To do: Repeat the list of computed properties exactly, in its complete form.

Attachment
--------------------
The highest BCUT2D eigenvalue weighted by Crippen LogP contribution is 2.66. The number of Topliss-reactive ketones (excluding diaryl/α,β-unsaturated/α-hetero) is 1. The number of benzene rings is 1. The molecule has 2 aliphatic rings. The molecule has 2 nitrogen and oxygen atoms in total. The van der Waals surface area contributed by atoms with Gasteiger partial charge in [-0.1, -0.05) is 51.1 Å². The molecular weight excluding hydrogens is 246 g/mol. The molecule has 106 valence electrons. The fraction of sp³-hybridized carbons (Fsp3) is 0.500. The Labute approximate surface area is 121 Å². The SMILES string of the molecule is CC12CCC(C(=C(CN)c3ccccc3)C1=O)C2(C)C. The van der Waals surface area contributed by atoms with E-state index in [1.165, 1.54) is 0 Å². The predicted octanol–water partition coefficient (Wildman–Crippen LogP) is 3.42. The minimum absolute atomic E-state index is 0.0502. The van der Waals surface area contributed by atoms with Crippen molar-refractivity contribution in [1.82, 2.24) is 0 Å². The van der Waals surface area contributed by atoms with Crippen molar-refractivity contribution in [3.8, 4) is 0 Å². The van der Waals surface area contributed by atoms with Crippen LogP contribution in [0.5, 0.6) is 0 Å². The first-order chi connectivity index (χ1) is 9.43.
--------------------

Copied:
The highest BCUT2D eigenvalue weighted by Crippen LogP contribution is 2.66. The number of Topliss-reactive ketones (excluding diaryl/α,β-unsaturated/α-hetero) is 1. The number of benzene rings is 1. The molecule has 2 aliphatic rings. The molecule has 2 nitrogen and oxygen atoms in total. The van der Waals surface area contributed by atoms with Gasteiger partial charge in [-0.1, -0.05) is 51.1 Å². The molecular weight excluding hydrogens is 246 g/mol. The molecule has 106 valence electrons. The fraction of sp³-hybridized carbons (Fsp3) is 0.500. The Labute approximate surface area is 121 Å². The SMILES string of the molecule is CC12CCC(C(=C(CN)c3ccccc3)C1=O)C2(C)C. The van der Waals surface area contributed by atoms with E-state index in [1.165, 1.54) is 0 Å². The predicted octanol–water partition coefficient (Wildman–Crippen LogP) is 3.42. The minimum absolute atomic E-state index is 0.0502. The van der Waals surface area contributed by atoms with Crippen molar-refractivity contribution in [1.82, 2.24) is 0 Å². The van der Waals surface area contributed by atoms with Crippen molar-refractivity contribution in [3.8, 4) is 0 Å². The van der Waals surface area contributed by atoms with Crippen LogP contribution in [0.5, 0.6) is 0 Å². The first-order chi connectivity index (χ1) is 9.43.